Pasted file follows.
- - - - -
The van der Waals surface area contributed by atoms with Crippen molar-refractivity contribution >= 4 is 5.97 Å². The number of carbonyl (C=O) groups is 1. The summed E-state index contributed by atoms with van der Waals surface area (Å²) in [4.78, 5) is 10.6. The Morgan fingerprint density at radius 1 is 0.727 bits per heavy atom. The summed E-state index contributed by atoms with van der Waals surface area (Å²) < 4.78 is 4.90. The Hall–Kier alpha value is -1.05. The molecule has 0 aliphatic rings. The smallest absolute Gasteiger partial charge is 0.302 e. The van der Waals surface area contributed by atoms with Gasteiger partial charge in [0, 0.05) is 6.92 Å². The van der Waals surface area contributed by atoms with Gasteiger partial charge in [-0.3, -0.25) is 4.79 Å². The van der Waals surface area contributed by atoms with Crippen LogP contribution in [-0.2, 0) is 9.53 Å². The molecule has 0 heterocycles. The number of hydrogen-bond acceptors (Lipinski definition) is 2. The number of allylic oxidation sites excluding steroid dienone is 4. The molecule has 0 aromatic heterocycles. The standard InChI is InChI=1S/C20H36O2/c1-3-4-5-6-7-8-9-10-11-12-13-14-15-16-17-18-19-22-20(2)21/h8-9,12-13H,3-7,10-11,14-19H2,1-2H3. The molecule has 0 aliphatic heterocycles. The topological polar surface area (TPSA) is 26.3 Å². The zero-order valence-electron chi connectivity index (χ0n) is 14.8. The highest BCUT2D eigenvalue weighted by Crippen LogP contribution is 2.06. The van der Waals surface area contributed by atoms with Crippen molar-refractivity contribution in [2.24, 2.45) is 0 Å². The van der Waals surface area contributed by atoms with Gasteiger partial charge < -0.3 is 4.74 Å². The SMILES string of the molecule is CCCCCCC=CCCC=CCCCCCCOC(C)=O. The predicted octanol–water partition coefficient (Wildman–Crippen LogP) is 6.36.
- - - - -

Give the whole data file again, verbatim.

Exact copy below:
The van der Waals surface area contributed by atoms with Crippen molar-refractivity contribution >= 4 is 5.97 Å². The number of carbonyl (C=O) groups is 1. The summed E-state index contributed by atoms with van der Waals surface area (Å²) in [4.78, 5) is 10.6. The Morgan fingerprint density at radius 1 is 0.727 bits per heavy atom. The summed E-state index contributed by atoms with van der Waals surface area (Å²) < 4.78 is 4.90. The Hall–Kier alpha value is -1.05. The molecule has 0 aliphatic rings. The smallest absolute Gasteiger partial charge is 0.302 e. The van der Waals surface area contributed by atoms with Gasteiger partial charge in [0, 0.05) is 6.92 Å². The van der Waals surface area contributed by atoms with Gasteiger partial charge in [-0.3, -0.25) is 4.79 Å². The van der Waals surface area contributed by atoms with Crippen LogP contribution in [-0.2, 0) is 9.53 Å². The molecule has 0 heterocycles. The number of hydrogen-bond acceptors (Lipinski definition) is 2. The number of allylic oxidation sites excluding steroid dienone is 4. The molecule has 0 aromatic heterocycles. The standard InChI is InChI=1S/C20H36O2/c1-3-4-5-6-7-8-9-10-11-12-13-14-15-16-17-18-19-22-20(2)21/h8-9,12-13H,3-7,10-11,14-19H2,1-2H3. The molecule has 0 aliphatic heterocycles. The topological polar surface area (TPSA) is 26.3 Å². The zero-order valence-electron chi connectivity index (χ0n) is 14.8. The highest BCUT2D eigenvalue weighted by Crippen LogP contribution is 2.06. The van der Waals surface area contributed by atoms with Crippen molar-refractivity contribution in [2.24, 2.45) is 0 Å². The van der Waals surface area contributed by atoms with Gasteiger partial charge < -0.3 is 4.74 Å². The SMILES string of the molecule is CCCCCCC=CCCC=CCCCCCCOC(C)=O. The predicted octanol–water partition coefficient (Wildman–Crippen LogP) is 6.36.